In July 1469, Richard Neville, Earl of Warwick, better known as the ‘Kingmaker’, one time mentor of Edward IV rebelled against his protege. An army led by the mysterious ‘Robin of Redesdale’ marched down from the north of England to engage Edward in battle. Edward sent an army led by the Earls of Pembroke and Devon to meet them.

After an initial clash near Daventry, the two sides engaged on 26 July 1469 near the villages of Edgcote and Chipping Warden at a place known as Danesmoor.

Pembroke’s army had been dangerously weakened because, supposedly after an argument the night before, the Earl of Devon had withdrawn his troops. This left Pembroke without archers. The royal army initially held a commanding hilltop position but an attack by the rebel archers forced Pembroke to abandon the position and engage in hand to hand fighting on the valley floor.

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Pembroke’s army fought back and was on the brink of success when rebel reinforcements arrived from Northampton. Thinking it was Warwick’s whole army, Pembroke’s troops broke and fled only to be cut down by the rebels.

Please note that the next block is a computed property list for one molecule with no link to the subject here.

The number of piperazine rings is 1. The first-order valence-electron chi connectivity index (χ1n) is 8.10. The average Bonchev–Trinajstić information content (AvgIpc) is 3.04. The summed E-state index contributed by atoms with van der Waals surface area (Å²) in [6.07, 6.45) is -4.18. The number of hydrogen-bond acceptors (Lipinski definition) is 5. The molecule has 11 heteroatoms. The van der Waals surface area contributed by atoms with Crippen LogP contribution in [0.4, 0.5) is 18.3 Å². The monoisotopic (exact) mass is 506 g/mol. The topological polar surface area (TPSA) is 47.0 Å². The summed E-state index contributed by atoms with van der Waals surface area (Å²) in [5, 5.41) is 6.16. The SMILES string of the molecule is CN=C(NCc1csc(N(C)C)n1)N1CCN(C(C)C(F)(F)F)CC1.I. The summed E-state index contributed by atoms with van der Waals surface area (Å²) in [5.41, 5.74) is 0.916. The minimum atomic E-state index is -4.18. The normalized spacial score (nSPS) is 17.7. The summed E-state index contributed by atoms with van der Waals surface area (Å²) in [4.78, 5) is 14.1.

Pembroke himself was captured and then executed then next day at Queen Eleanor’s Cross in Northampton. In the following days the king himself was taken prisoner at Olney. Earl Rivers, father of the Queen was also captured, brought to Northampton and executed.

With King Edward and the old King Henry VI under his ‘protection’, Warwick was in effective control of the kingdom. 5,000 Welshmen including 168 Nobles were killed in the battle.

Over a century later the Welsh poets were still calling for revenge on those responsible for the “unique treachery” and to exact judgement on the men of the north. Another future king – Henry Tudor, at the time a ten year old ward of the Pembroke, was also at the battle but managed to escape to eventually become King Henry VII.

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